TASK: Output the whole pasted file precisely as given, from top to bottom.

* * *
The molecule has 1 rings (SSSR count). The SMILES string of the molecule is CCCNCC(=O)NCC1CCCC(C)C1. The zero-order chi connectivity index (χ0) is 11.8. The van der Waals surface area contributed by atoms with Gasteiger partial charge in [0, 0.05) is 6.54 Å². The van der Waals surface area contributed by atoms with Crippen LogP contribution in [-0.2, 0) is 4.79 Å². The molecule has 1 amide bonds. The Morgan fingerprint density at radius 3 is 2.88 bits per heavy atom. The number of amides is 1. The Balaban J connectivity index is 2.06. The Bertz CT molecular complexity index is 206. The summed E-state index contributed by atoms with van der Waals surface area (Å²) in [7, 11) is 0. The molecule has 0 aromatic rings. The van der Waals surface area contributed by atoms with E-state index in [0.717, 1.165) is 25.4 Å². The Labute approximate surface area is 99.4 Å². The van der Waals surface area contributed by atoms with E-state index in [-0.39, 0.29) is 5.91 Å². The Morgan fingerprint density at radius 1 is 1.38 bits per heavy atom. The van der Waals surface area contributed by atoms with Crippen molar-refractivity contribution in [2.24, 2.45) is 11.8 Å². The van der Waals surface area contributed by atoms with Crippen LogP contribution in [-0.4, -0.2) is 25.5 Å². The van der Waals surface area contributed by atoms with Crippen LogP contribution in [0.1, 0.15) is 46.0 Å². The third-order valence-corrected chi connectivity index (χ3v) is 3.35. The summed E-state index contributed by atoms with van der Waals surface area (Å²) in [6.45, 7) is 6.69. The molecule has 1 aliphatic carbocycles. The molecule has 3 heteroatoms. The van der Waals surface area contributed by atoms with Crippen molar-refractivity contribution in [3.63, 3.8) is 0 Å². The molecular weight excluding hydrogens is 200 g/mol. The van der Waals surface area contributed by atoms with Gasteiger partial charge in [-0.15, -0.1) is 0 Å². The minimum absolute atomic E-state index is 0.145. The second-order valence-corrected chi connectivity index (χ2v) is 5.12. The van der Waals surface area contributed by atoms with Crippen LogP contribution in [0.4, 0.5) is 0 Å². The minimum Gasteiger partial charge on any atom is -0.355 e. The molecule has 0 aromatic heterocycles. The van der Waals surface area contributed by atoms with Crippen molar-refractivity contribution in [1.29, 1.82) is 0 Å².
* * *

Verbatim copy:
The molecule has 1 rings (SSSR count). The SMILES string of the molecule is CCCNCC(=O)NCC1CCCC(C)C1. The zero-order chi connectivity index (χ0) is 11.8. The van der Waals surface area contributed by atoms with Gasteiger partial charge in [0, 0.05) is 6.54 Å². The van der Waals surface area contributed by atoms with Crippen LogP contribution in [-0.2, 0) is 4.79 Å². The molecule has 1 amide bonds. The Morgan fingerprint density at radius 3 is 2.88 bits per heavy atom. The number of amides is 1. The Balaban J connectivity index is 2.06. The Bertz CT molecular complexity index is 206. The summed E-state index contributed by atoms with van der Waals surface area (Å²) in [7, 11) is 0. The molecule has 0 aromatic rings. The van der Waals surface area contributed by atoms with E-state index in [0.717, 1.165) is 25.4 Å². The Labute approximate surface area is 99.4 Å². The van der Waals surface area contributed by atoms with E-state index in [-0.39, 0.29) is 5.91 Å². The Morgan fingerprint density at radius 1 is 1.38 bits per heavy atom. The van der Waals surface area contributed by atoms with Crippen molar-refractivity contribution in [2.24, 2.45) is 11.8 Å². The van der Waals surface area contributed by atoms with Crippen LogP contribution in [-0.4, -0.2) is 25.5 Å². The van der Waals surface area contributed by atoms with Crippen LogP contribution in [0.1, 0.15) is 46.0 Å². The third-order valence-corrected chi connectivity index (χ3v) is 3.35. The summed E-state index contributed by atoms with van der Waals surface area (Å²) in [6.45, 7) is 6.69. The molecule has 1 aliphatic carbocycles. The molecule has 3 heteroatoms. The van der Waals surface area contributed by atoms with Crippen molar-refractivity contribution in [3.63, 3.8) is 0 Å². The molecular weight excluding hydrogens is 200 g/mol. The van der Waals surface area contributed by atoms with Gasteiger partial charge in [-0.15, -0.1) is 0 Å². The minimum absolute atomic E-state index is 0.145. The second-order valence-corrected chi connectivity index (χ2v) is 5.12. The van der Waals surface area contributed by atoms with Crippen LogP contribution in [0.4, 0.5) is 0 Å². The minimum Gasteiger partial charge on any atom is -0.355 e. The molecule has 0 aromatic heterocycles. The van der Waals surface area contributed by atoms with Crippen molar-refractivity contribution in [1.29, 1.82) is 0 Å².